There is a serious disconnect between the reading ability of many Australians and the complexity of the health care information they need to understand, according to the chief executive of Northern NSW Local Health District, Wayne Jones.
Consequences include up to 40 per cent of booked surgeries being postponed because written instructions such as fasting are not followed, and 20 per cent of discharged patients not understanding their medications.
On the North Coast, Mr Jones revealed, up to one-in-four patients do not comprehend what doctors and nurses tell them, adding that while the average reading age sits at around school years 6 to 8, much of the material people receive is pitched at levels 11 to 12 years.
Such figures explain surveys showing up to 60 per cent of Australians have low health literacy, a term defined as “how well people can obtain, communicate, process and understand health information and services to make appropriate health decisions.”
Mr Jones was speaking at the 16 December launch in Ballina of the Northern NSW Health Literacy Project, a joint initiative with the North Coast Primary Health Network, which has appointed a project officer to help drive it.
Considerable work has already taken place, drawing on Australian as well as overseas experiences, with resources including a comprehensive website and educational kits for consumers and clinicians.
“Health literacy is a safety and quality issue,” Mr Jones said, explaining that both the general community and health service providers, including GPs, would be assisted to develop a better understanding through a series of free workshops commencing early in 2017.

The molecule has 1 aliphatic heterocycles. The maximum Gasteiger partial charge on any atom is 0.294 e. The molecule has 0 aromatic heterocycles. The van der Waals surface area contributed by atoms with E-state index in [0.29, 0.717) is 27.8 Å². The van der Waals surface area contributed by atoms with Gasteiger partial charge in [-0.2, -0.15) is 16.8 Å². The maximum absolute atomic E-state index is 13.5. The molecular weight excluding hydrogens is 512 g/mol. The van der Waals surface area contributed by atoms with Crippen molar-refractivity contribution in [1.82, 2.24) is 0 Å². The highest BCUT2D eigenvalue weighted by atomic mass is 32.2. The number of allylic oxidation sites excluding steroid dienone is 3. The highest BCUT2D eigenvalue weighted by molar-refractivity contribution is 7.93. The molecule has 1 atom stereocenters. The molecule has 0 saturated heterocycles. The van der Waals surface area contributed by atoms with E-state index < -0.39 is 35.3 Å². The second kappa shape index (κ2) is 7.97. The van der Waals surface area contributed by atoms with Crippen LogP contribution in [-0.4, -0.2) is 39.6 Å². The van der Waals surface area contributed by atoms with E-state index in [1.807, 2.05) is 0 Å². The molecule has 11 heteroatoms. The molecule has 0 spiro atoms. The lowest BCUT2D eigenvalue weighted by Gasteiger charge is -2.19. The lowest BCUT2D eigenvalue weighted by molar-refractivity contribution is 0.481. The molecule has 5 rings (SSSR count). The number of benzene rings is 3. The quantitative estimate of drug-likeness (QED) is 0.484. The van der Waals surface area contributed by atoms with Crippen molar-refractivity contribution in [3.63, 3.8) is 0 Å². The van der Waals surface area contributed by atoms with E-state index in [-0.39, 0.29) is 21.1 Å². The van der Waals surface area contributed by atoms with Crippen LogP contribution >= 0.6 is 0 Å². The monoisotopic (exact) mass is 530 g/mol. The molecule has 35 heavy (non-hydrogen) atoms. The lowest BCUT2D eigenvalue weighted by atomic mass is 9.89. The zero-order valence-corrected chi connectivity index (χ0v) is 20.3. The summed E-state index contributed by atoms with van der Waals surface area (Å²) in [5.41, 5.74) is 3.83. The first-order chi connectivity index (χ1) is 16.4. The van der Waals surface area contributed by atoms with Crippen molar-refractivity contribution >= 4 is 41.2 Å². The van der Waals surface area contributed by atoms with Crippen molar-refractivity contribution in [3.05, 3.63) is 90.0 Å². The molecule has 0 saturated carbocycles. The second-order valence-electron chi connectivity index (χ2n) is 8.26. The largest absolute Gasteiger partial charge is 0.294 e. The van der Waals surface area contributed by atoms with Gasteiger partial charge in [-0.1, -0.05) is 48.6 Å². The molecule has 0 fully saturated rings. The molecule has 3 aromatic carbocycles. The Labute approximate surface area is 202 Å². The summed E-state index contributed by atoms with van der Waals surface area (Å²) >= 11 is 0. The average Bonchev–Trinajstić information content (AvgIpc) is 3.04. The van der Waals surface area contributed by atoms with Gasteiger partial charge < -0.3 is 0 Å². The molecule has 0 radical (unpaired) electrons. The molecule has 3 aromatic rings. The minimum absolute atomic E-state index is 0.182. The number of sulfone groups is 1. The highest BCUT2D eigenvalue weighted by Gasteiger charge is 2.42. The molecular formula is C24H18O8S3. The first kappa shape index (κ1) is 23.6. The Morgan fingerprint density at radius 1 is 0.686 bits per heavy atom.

Initially these will be based in the top half (Northern Rivers) of the PHN’s footprint.
The health literacy framework aims to focus on people with chronic conditions and complex care needs, including people with mental illness.
The advice for consumers includes the suggestion to ask three questions of their doctor at each appointment, and to write down the answers to share with family or carers.
Advice to organisations includes holding a ‘Drop the Jargon Day”, work shopping a case of ‘communication lapse’ with staff, and developing material using plain language, clear typography and icons, and audience testing with consumers.
Simplifying patient leaflets had been done very effectively in the Illawarra Shoalhaven LHD, the launch was told.
PHN chief executive Dr Vahid Saberi described the project as an important step forward for this region, saying that boosting the awareness of clinicians - “who believe they’ve done their job medically” - will be crucial.
“It’s a paradigm change… The greatest prescription is to empower patients,” he added.
“It’s essential for them to be collaborators in their care, not just passive recipients. People need to have the right information in order to be agents in their care.”
Dr Saberi praised the enthusiasm of former NNSWLHD head Chris Crawford, who attended the launch, for his long advocacy around the health literacy issue.
When asked by GP Speak if encouraging greater discussion around illnesses and treatments might result in longer GP consultations, Dr Saberi said the benefits of promoting better understanding, and fostering “self help”, are clear.
“However, there could be a ‘trade-off’ and this might highlight the shortcomings in the fee-for-service payment equation.”
The NNSWLHD’s health promotion manager, Jillian Adams, said the outcome should be a “more efficient use of time, resulting from patients having a better understanding of their conditions.”
At present, according to health literacy project officer Taya Prescott, many people have already embarked on the health literacy journey, with one-in-five 65-year olds and up seeking health information online.
No doubt the project is hoping that the advice received from Dr Actual will prove to be more valuable than that provided by Dr Google.